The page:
Dynamic control of grid power flow using controllable network transformers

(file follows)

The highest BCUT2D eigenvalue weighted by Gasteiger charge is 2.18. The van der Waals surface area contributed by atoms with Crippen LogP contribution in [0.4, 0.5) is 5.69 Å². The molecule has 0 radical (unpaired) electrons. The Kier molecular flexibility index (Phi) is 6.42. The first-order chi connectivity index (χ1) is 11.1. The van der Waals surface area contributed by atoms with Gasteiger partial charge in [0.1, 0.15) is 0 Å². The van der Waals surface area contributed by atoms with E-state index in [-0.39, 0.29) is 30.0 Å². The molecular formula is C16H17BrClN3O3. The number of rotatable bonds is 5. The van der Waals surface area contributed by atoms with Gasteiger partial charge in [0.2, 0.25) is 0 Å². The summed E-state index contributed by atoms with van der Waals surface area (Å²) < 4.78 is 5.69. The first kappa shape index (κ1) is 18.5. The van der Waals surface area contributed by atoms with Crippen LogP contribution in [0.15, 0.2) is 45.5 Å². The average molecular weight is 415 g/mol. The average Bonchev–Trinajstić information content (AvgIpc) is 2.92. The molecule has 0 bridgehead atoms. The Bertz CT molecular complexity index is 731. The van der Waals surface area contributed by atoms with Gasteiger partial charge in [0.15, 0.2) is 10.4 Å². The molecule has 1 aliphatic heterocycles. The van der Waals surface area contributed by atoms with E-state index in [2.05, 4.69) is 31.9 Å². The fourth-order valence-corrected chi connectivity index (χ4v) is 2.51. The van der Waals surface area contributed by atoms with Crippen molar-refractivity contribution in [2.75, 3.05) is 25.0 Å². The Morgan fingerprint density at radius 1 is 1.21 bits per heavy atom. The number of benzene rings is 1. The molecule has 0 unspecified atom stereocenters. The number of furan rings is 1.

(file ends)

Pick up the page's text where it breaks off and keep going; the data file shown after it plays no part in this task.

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The objective of the research is to develop a cost-effective, dynamic grid controller called the controllable network transformer (CNT) that can be implemented by augmenting existing load tap changing (LTC) transformers with an AC-AC converter. The concept is based on using a fractionally rated direct AC-AC converter to control the power through an existing passive LTC. By using a modulation strategy based on virtual quadrature sources (VQS), it is possible to control both the magnitude and the phase angle of the output voltage of the CNT without having any inter-phase connections. The CNT architecture has many advantages over existing power flow controllers, like absence of low frequency storage, fractional converter rating, retro-fitting existing assets and independent per-phase operation making it potentially attractive for utility applications. The independent control of the magnitude and the phase angle of the output voltage allow independent real and reactive power flow control through the CNT-controlled line. In a meshed network with asymmetric network stresses this functionality can be used to redirect power from critically loaded assets to other relatively under-utilized parallel paths. The power flow controllability of CNT can thus be used to lower the overall cost of generation of power. The solid state switches in the CNT with fast response capability enable incorporation of various additional critical functionalities like grid fault ride through, bypassing internal faults and dynamic damping. This bouquet of features makes the CNT useful under both steady state and transient conditions without compromising the grid reliability.